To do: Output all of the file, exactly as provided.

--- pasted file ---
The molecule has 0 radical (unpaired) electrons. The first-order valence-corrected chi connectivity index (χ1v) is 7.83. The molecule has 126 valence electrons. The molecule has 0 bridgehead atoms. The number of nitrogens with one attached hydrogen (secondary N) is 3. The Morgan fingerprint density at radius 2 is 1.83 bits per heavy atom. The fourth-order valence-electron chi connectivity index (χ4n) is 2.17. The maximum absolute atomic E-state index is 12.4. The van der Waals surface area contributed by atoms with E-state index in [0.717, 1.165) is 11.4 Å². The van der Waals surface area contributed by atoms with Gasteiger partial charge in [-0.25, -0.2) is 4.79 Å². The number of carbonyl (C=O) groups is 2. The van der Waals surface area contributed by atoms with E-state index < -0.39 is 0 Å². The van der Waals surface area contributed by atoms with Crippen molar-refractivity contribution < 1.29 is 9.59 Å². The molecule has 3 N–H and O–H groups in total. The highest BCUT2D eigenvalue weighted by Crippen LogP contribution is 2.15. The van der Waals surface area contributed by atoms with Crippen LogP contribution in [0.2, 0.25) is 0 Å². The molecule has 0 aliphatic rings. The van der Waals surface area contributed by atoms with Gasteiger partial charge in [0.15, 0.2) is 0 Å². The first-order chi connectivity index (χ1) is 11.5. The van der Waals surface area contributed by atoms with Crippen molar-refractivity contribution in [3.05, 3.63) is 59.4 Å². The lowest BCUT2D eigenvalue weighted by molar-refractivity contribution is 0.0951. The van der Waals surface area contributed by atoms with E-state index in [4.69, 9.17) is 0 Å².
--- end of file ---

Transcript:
The molecule has 0 radical (unpaired) electrons. The first-order valence-corrected chi connectivity index (χ1v) is 7.83. The molecule has 126 valence electrons. The molecule has 0 bridgehead atoms. The number of nitrogens with one attached hydrogen (secondary N) is 3. The Morgan fingerprint density at radius 2 is 1.83 bits per heavy atom. The fourth-order valence-electron chi connectivity index (χ4n) is 2.17. The maximum absolute atomic E-state index is 12.4. The van der Waals surface area contributed by atoms with E-state index in [0.717, 1.165) is 11.4 Å². The van der Waals surface area contributed by atoms with Gasteiger partial charge in [-0.25, -0.2) is 4.79 Å². The number of carbonyl (C=O) groups is 2. The van der Waals surface area contributed by atoms with E-state index < -0.39 is 0 Å². The van der Waals surface area contributed by atoms with Crippen molar-refractivity contribution < 1.29 is 9.59 Å². The molecule has 3 N–H and O–H groups in total. The highest BCUT2D eigenvalue weighted by Crippen LogP contribution is 2.15. The van der Waals surface area contributed by atoms with Crippen LogP contribution in [0.2, 0.25) is 0 Å². The molecule has 0 aliphatic rings. The van der Waals surface area contributed by atoms with Gasteiger partial charge in [0.15, 0.2) is 0 Å². The first-order chi connectivity index (χ1) is 11.5. The van der Waals surface area contributed by atoms with Crippen molar-refractivity contribution in [3.05, 3.63) is 59.4 Å². The lowest BCUT2D eigenvalue weighted by molar-refractivity contribution is 0.0951. The van der Waals surface area contributed by atoms with E-state index in [4.69, 9.17) is 0 Å².